In the initial screening, only the abstracts of the articles were read and, if the data were not enough, the methods and results were also accessed. All of the accepted articles, those which met the criteria, were read and analyzed independently. After inspecting the selected articles independently, they were all placed in a table (Table 1) indicating the title of the study, year of publishing, thematic and considerations.


Results and discussion

The research was conducted in May 2020 at CAPES periodicals. COVID-19 and addiction were used as searching terms and in the initial screening 135 studies were found. After applying the filter publication year, the number of studies reduced to 68. After that, the filter for articles was selected and the number of studies totalized 41. The last filter was the peer reviewed, and the result was the availability of 29 papers. From these 29, the reading of the abstracts was performed and 17 were excluded because they focused on the development and validity of instruments and others pandemics, such as Ebola. In total 12 studies were analyzed independently. The selection process can be better understood in the flowchart presented in Figure 1 below.



The selected papers were all fully read and some information, such as the title of the study, year of publishing, thematic and considerations were included in a table (Table 1).

After analyzing all selected studies, it was found that going through a period of pandemic has increases in substances uses so as to alleviate negative feelings (Volkow, 2020). This topic causes concerns, especially because it was found that seven of the analyzed papers mentioned difficulties and concerns regarding to health care systems. This happens especially for those who are vulnerable to addictions, whereas there has been an increase in demands related to COVID-19 and, consequently, people with substance use disorder and opioid users have been suffering from not having enough support, increasing chances of relapses and overdoses (Alexander, Stoller, Haffajee, & Saloner 2020; Arya & Gupta, 2020; Becker & Fiellin, 2020; Girolamo et al., 2020; Kar et al., 2020; Lima et al., 2020; Volkow, 2020). Opioid dependent users who are treated daily with a special dispenser can not miss a dose, and when faced locked down, chances of relapse increase (Kar, et al., 2020). The homeless is also a very susceptible group once bad housing quality is associated with health issues, increasing chances of virus diseases, addiction to substances, in special alcohol consumption, and other comorbidities (Lima et al. 2020).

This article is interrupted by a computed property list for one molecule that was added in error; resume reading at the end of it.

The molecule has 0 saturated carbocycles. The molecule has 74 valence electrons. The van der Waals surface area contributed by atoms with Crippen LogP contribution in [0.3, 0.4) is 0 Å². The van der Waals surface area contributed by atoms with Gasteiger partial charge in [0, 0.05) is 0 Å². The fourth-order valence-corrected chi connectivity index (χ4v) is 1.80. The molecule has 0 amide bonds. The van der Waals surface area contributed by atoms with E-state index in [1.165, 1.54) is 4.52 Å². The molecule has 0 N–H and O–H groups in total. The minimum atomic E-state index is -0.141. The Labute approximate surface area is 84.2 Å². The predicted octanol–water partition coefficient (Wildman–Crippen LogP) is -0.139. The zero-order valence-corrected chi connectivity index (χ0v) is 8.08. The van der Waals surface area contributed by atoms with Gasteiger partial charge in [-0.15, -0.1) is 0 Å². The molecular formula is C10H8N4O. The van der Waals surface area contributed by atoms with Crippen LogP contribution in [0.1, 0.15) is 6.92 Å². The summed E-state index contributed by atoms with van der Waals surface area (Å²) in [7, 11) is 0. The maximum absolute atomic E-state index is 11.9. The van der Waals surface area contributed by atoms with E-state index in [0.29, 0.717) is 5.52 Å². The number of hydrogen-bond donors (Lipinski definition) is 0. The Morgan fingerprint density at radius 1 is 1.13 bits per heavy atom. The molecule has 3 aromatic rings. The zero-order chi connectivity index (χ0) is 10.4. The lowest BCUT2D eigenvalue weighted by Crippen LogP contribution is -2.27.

Regarding alcohol consumption, stand out a study developed with a sample of 2871 adults which aimed to focus and analyze individual characteristics, contextual factors and mental health variables on alcohol consumption during COVID pandemics, it was found that the reasons why there was an increasing in consumption were to chill out, relax, boredom, worries about pandemic, tensions with partners and having more free time (Schmits & Glowacz, 2021).

Nicotine dependence and its relation with respiratory diseases was also mentioned in two papers (Ahmed, Marin-Gomes, & Vidal-Alaball, 2020; Farsalinos, Barbouni, & Niaura, 2020). In one of them, performed in China, a literature search was conducted aiming to identify the prevalence of current smoking among hospitalized patients with COVID-19. The result showed that nicotine users are more prone than non-smokers to suffer from comorbidities (Farsalinos et al., 2020).